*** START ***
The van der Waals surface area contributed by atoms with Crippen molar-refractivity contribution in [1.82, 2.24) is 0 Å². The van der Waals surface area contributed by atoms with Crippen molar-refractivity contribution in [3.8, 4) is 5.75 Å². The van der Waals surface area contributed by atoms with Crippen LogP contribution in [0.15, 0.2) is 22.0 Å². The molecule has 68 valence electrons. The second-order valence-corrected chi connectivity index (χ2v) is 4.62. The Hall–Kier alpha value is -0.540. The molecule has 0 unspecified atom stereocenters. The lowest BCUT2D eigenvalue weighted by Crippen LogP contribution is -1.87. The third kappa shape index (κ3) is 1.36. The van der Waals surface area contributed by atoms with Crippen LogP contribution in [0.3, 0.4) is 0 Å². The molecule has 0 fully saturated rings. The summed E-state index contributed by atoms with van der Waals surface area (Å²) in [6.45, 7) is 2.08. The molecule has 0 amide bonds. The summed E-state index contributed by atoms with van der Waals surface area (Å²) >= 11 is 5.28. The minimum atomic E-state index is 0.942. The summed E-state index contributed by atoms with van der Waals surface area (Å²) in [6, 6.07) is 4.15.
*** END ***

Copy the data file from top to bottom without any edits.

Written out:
The van der Waals surface area contributed by atoms with Crippen molar-refractivity contribution in [1.82, 2.24) is 0 Å². The van der Waals surface area contributed by atoms with Crippen molar-refractivity contribution in [3.8, 4) is 5.75 Å². The van der Waals surface area contributed by atoms with Crippen LogP contribution in [0.15, 0.2) is 22.0 Å². The molecule has 68 valence electrons. The second-order valence-corrected chi connectivity index (χ2v) is 4.62. The Hall–Kier alpha value is -0.540. The molecule has 0 unspecified atom stereocenters. The lowest BCUT2D eigenvalue weighted by Crippen LogP contribution is -1.87. The third kappa shape index (κ3) is 1.36. The van der Waals surface area contributed by atoms with Crippen LogP contribution in [0.3, 0.4) is 0 Å². The molecule has 0 fully saturated rings. The summed E-state index contributed by atoms with van der Waals surface area (Å²) in [6.45, 7) is 2.08. The molecule has 0 amide bonds. The summed E-state index contributed by atoms with van der Waals surface area (Å²) >= 11 is 5.28. The minimum atomic E-state index is 0.942. The summed E-state index contributed by atoms with van der Waals surface area (Å²) in [6, 6.07) is 4.15.